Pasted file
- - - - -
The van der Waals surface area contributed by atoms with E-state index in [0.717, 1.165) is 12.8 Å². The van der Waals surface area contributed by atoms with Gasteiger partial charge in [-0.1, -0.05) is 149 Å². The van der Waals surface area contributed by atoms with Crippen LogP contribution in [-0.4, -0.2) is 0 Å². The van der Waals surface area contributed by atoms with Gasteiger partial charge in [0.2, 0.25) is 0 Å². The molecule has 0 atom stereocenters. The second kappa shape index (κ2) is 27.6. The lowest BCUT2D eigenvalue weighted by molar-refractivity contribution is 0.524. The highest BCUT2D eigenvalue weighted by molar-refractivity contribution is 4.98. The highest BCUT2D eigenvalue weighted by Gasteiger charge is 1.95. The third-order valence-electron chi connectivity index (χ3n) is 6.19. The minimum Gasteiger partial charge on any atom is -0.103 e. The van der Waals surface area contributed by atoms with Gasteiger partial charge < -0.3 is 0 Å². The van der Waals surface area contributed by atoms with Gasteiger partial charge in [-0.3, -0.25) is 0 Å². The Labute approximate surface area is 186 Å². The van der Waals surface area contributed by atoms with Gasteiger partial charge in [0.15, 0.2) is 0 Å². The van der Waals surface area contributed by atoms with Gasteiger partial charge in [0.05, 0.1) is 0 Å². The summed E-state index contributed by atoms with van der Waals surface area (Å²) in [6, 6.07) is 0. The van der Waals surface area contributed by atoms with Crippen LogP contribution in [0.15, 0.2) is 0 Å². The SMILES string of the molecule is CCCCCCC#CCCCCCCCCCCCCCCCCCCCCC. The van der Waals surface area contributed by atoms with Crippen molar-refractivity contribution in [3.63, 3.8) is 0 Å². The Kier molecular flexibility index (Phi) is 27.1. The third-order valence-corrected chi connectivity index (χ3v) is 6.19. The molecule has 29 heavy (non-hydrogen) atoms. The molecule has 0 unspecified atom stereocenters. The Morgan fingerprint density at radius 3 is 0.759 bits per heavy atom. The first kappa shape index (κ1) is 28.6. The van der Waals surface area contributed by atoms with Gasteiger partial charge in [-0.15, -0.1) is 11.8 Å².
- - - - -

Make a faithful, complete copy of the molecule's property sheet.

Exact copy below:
The van der Waals surface area contributed by atoms with E-state index in [0.717, 1.165) is 12.8 Å². The van der Waals surface area contributed by atoms with Gasteiger partial charge in [-0.1, -0.05) is 149 Å². The van der Waals surface area contributed by atoms with Crippen LogP contribution in [-0.4, -0.2) is 0 Å². The van der Waals surface area contributed by atoms with Gasteiger partial charge in [0.2, 0.25) is 0 Å². The molecule has 0 atom stereocenters. The second kappa shape index (κ2) is 27.6. The lowest BCUT2D eigenvalue weighted by molar-refractivity contribution is 0.524. The highest BCUT2D eigenvalue weighted by molar-refractivity contribution is 4.98. The highest BCUT2D eigenvalue weighted by Gasteiger charge is 1.95. The third-order valence-electron chi connectivity index (χ3n) is 6.19. The minimum Gasteiger partial charge on any atom is -0.103 e. The van der Waals surface area contributed by atoms with Gasteiger partial charge < -0.3 is 0 Å². The van der Waals surface area contributed by atoms with Gasteiger partial charge in [-0.3, -0.25) is 0 Å². The Labute approximate surface area is 186 Å². The van der Waals surface area contributed by atoms with Gasteiger partial charge in [0.15, 0.2) is 0 Å². The van der Waals surface area contributed by atoms with Gasteiger partial charge in [0.05, 0.1) is 0 Å². The summed E-state index contributed by atoms with van der Waals surface area (Å²) in [6, 6.07) is 0. The van der Waals surface area contributed by atoms with Crippen LogP contribution in [0.15, 0.2) is 0 Å². The SMILES string of the molecule is CCCCCCC#CCCCCCCCCCCCCCCCCCCCCC. The van der Waals surface area contributed by atoms with Crippen molar-refractivity contribution in [3.63, 3.8) is 0 Å². The Kier molecular flexibility index (Phi) is 27.1. The third-order valence-corrected chi connectivity index (χ3v) is 6.19. The molecule has 29 heavy (non-hydrogen) atoms. The molecule has 0 unspecified atom stereocenters. The Morgan fingerprint density at radius 3 is 0.759 bits per heavy atom. The first kappa shape index (κ1) is 28.6. The van der Waals surface area contributed by atoms with Gasteiger partial charge in [-0.15, -0.1) is 11.8 Å².